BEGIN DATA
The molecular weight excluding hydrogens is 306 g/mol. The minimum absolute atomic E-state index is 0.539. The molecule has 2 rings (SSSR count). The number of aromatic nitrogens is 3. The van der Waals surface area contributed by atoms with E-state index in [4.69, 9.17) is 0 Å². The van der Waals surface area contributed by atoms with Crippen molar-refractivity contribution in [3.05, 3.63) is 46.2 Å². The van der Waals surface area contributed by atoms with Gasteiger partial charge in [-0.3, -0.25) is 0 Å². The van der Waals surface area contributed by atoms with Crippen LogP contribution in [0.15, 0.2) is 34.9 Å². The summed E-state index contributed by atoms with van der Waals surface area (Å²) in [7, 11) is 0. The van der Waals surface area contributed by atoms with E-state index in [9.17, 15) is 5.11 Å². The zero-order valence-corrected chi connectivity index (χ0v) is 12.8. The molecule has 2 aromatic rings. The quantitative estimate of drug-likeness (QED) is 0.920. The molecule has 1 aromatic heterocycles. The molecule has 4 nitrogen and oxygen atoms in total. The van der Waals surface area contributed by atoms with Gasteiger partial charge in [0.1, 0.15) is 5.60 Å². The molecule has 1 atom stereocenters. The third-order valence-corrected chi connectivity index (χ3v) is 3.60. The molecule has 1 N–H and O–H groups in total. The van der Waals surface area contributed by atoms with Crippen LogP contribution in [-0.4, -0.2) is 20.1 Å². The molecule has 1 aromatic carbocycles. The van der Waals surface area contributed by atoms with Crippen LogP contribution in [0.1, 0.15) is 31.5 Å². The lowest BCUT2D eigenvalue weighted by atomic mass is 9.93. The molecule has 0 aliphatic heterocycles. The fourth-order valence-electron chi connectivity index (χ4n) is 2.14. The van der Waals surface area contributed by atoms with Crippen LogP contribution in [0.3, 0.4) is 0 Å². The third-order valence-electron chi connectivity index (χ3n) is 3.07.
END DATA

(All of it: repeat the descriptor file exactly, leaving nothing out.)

The molecular weight excluding hydrogens is 306 g/mol. The minimum absolute atomic E-state index is 0.539. The molecule has 2 rings (SSSR count). The number of aromatic nitrogens is 3. The van der Waals surface area contributed by atoms with E-state index in [4.69, 9.17) is 0 Å². The van der Waals surface area contributed by atoms with Crippen molar-refractivity contribution in [3.05, 3.63) is 46.2 Å². The van der Waals surface area contributed by atoms with Gasteiger partial charge in [-0.3, -0.25) is 0 Å². The van der Waals surface area contributed by atoms with Crippen LogP contribution in [0.15, 0.2) is 34.9 Å². The summed E-state index contributed by atoms with van der Waals surface area (Å²) in [7, 11) is 0. The van der Waals surface area contributed by atoms with E-state index in [9.17, 15) is 5.11 Å². The zero-order valence-corrected chi connectivity index (χ0v) is 12.8. The molecule has 2 aromatic rings. The quantitative estimate of drug-likeness (QED) is 0.920. The molecule has 1 aromatic heterocycles. The molecule has 4 nitrogen and oxygen atoms in total. The van der Waals surface area contributed by atoms with Gasteiger partial charge in [0.1, 0.15) is 5.60 Å². The molecule has 1 atom stereocenters. The third-order valence-corrected chi connectivity index (χ3v) is 3.60. The molecule has 1 N–H and O–H groups in total. The van der Waals surface area contributed by atoms with Crippen LogP contribution in [-0.4, -0.2) is 20.1 Å². The molecule has 1 aromatic carbocycles. The van der Waals surface area contributed by atoms with Crippen LogP contribution in [0.1, 0.15) is 31.5 Å². The lowest BCUT2D eigenvalue weighted by atomic mass is 9.93. The molecule has 0 aliphatic heterocycles. The fourth-order valence-electron chi connectivity index (χ4n) is 2.14. The van der Waals surface area contributed by atoms with Crippen LogP contribution in [0.3, 0.4) is 0 Å². The third-order valence-electron chi connectivity index (χ3n) is 3.07.